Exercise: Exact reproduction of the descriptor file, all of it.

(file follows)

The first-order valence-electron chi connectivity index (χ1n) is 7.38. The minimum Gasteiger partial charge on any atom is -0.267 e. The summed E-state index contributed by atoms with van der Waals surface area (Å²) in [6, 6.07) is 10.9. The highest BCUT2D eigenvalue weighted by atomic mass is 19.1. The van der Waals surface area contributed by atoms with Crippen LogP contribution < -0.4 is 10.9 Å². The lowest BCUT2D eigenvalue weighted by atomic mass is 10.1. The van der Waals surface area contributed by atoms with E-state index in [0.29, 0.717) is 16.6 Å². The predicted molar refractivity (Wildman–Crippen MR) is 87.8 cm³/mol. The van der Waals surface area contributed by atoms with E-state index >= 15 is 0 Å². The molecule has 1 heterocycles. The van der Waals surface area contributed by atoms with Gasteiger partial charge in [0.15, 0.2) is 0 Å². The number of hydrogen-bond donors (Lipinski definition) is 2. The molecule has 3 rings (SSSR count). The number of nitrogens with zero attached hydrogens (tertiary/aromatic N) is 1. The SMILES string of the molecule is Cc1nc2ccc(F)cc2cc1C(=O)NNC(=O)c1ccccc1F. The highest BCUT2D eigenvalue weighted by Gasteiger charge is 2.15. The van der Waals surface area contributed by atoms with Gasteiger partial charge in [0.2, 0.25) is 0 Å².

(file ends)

The first-order valence-electron chi connectivity index (χ1n) is 7.38. The minimum Gasteiger partial charge on any atom is -0.267 e. The summed E-state index contributed by atoms with van der Waals surface area (Å²) in [6, 6.07) is 10.9. The highest BCUT2D eigenvalue weighted by atomic mass is 19.1. The van der Waals surface area contributed by atoms with Crippen LogP contribution < -0.4 is 10.9 Å². The lowest BCUT2D eigenvalue weighted by atomic mass is 10.1. The van der Waals surface area contributed by atoms with E-state index in [0.29, 0.717) is 16.6 Å². The predicted molar refractivity (Wildman–Crippen MR) is 87.8 cm³/mol. The van der Waals surface area contributed by atoms with E-state index >= 15 is 0 Å². The molecule has 1 heterocycles. The van der Waals surface area contributed by atoms with Gasteiger partial charge in [0.15, 0.2) is 0 Å². The number of hydrogen-bond donors (Lipinski definition) is 2. The molecule has 3 rings (SSSR count). The number of nitrogens with zero attached hydrogens (tertiary/aromatic N) is 1. The SMILES string of the molecule is Cc1nc2ccc(F)cc2cc1C(=O)NNC(=O)c1ccccc1F. The highest BCUT2D eigenvalue weighted by Gasteiger charge is 2.15. The van der Waals surface area contributed by atoms with Gasteiger partial charge in [0.2, 0.25) is 0 Å².